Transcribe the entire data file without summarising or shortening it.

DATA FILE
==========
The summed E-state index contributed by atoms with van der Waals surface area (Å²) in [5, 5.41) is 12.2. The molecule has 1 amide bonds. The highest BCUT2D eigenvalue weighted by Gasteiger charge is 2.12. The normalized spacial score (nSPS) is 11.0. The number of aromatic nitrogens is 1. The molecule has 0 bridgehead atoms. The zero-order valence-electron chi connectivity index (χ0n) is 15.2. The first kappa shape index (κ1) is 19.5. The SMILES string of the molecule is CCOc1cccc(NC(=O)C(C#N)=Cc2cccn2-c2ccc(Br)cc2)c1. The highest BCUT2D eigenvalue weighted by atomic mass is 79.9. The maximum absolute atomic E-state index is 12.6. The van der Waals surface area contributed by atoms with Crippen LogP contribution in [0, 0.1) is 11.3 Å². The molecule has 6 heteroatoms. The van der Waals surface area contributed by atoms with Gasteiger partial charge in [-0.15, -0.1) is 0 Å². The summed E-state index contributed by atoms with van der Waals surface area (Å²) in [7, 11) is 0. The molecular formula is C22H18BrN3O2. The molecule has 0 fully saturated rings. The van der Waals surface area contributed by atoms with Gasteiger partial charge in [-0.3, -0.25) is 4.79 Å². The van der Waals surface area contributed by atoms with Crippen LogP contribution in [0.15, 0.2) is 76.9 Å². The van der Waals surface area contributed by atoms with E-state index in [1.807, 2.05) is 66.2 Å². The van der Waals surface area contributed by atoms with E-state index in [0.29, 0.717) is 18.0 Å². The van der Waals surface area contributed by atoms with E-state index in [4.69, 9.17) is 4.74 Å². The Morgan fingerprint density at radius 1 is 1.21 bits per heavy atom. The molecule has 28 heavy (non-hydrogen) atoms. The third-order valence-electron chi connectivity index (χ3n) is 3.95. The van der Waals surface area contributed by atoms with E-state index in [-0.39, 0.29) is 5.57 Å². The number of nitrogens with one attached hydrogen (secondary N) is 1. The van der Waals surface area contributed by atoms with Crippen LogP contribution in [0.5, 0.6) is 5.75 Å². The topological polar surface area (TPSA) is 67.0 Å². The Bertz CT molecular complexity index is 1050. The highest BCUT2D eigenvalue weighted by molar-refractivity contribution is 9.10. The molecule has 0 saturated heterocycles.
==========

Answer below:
The summed E-state index contributed by atoms with van der Waals surface area (Å²) in [5, 5.41) is 12.2. The molecule has 1 amide bonds. The highest BCUT2D eigenvalue weighted by Gasteiger charge is 2.12. The normalized spacial score (nSPS) is 11.0. The number of aromatic nitrogens is 1. The molecule has 0 bridgehead atoms. The zero-order valence-electron chi connectivity index (χ0n) is 15.2. The first kappa shape index (κ1) is 19.5. The SMILES string of the molecule is CCOc1cccc(NC(=O)C(C#N)=Cc2cccn2-c2ccc(Br)cc2)c1. The highest BCUT2D eigenvalue weighted by atomic mass is 79.9. The maximum absolute atomic E-state index is 12.6. The van der Waals surface area contributed by atoms with Crippen LogP contribution in [0, 0.1) is 11.3 Å². The molecule has 6 heteroatoms. The van der Waals surface area contributed by atoms with Gasteiger partial charge in [-0.15, -0.1) is 0 Å². The summed E-state index contributed by atoms with van der Waals surface area (Å²) in [7, 11) is 0. The molecular formula is C22H18BrN3O2. The molecule has 0 fully saturated rings. The van der Waals surface area contributed by atoms with Gasteiger partial charge in [-0.3, -0.25) is 4.79 Å². The van der Waals surface area contributed by atoms with Crippen LogP contribution in [0.15, 0.2) is 76.9 Å². The van der Waals surface area contributed by atoms with E-state index in [1.807, 2.05) is 66.2 Å². The van der Waals surface area contributed by atoms with E-state index in [0.29, 0.717) is 18.0 Å². The van der Waals surface area contributed by atoms with E-state index in [4.69, 9.17) is 4.74 Å². The Morgan fingerprint density at radius 1 is 1.21 bits per heavy atom. The molecule has 28 heavy (non-hydrogen) atoms. The third-order valence-electron chi connectivity index (χ3n) is 3.95. The van der Waals surface area contributed by atoms with E-state index in [-0.39, 0.29) is 5.57 Å². The number of nitrogens with one attached hydrogen (secondary N) is 1. The van der Waals surface area contributed by atoms with Crippen LogP contribution in [0.5, 0.6) is 5.75 Å². The topological polar surface area (TPSA) is 67.0 Å². The Bertz CT molecular complexity index is 1050. The highest BCUT2D eigenvalue weighted by molar-refractivity contribution is 9.10. The molecule has 0 saturated heterocycles.